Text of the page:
This second set of groups was for more than just a 10 minute discussion. As we closed the initial discussion, Richard explained that these groups would function as “learning groups” throughout the conference. At several points doing the conference, we’d ask people to get back together with their learning group to discuss what they learned in the previous session, some action they were going to take, etc.

Many people report that the hallway conversations are the best part of conferences they attend; learning groups built these conversations into the structure of the conference, rather than depending on them happening serendipitously. (It turned out that more unplanned hallway conversations happened than we’d ever seen before, probably because participants were already talking to each other throughout the conference.)

The Sessions

After the opening, we split into two parallel sessions. Most of the time, one session leaned towards Product Owners and the other towards ScrumMasters, although we didn’t see many people sticking to one track for the whole conference.

Each session was designed around the accelerated learning principles we use in our classes. The facilitator might lecture for 5-10 minutes in a 45 minute session. Our role was to provide just enough of an idea or model for the participants to reflect on their situation and learn from each other, not to be the center of attention. We used a variety of activities to drive interaction and concrete practice. Some sessions had more introspective table group discussions. In other sessions, groups would create new knowledge based on a model and present back to the rest of the room. Sometimes, we’d do a large group activity. Other times, participants would work on their own or in pairs.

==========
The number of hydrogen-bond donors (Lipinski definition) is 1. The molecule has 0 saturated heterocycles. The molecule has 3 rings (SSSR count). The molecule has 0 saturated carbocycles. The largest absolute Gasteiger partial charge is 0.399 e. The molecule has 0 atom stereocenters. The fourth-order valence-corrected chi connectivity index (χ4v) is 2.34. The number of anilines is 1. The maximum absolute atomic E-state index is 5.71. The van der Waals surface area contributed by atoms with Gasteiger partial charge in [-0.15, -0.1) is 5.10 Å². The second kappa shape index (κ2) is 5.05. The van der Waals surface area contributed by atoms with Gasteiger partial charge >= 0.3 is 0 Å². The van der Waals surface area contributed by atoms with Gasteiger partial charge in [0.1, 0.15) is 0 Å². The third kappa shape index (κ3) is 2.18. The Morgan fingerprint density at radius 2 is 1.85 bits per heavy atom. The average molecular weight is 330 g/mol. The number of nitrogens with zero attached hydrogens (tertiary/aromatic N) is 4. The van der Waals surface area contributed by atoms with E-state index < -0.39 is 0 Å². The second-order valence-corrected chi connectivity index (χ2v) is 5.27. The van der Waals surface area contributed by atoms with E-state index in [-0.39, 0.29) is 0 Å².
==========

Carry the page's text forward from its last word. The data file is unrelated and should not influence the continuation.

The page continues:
A few of the most well-liked sessions…

  • “Talking to Executives About Agile” looked at content and approaches for conversations with executives who haven’t participated in agile training, what works and what doesn’t. The engagement in this session was so good that it ended up being continued during the emergent advanced topics time on Friday afternoon.
  • “Focused Conversations” introduced the ORID model from *The Art of Focused Conversation* as a way to structure discussions and meetings, perhaps the single most useful facilitation tool we know. Five minutes into the session, participants were building their own focused conversations on a variety of topics. This session provided an interesting look “behind the curtain” for some participants, as they could see the focused conversation structure in many of the later sessions and discussions.
  • “Morale and Team Building” collected an impressive set of ways to grow and maintain morale on Scrum teams.
  • In the session on “Coaching,” Jake Calabrese facilitated an interactive discussion around Lyssa Adkins’s coaching model. As we talked with participants in one-on-one coaching sessions later, they’d sometimes stop us with, “So now you’re (mentoring|coaching|facilitating), right?”
  • In the opening session on Thursday morning, Richard interviewed Eric Engelmann of Geonetric about their company-wide agile transformation. At Geonetric, just about everyone is on a cross-functional Scrum team, even roles like sales and marketing. It was clear that this session revealed new possibilities some people had never considered. It led to a lively emergent session on Friday about what happens when you mostly eliminate management (as a role) in an organization.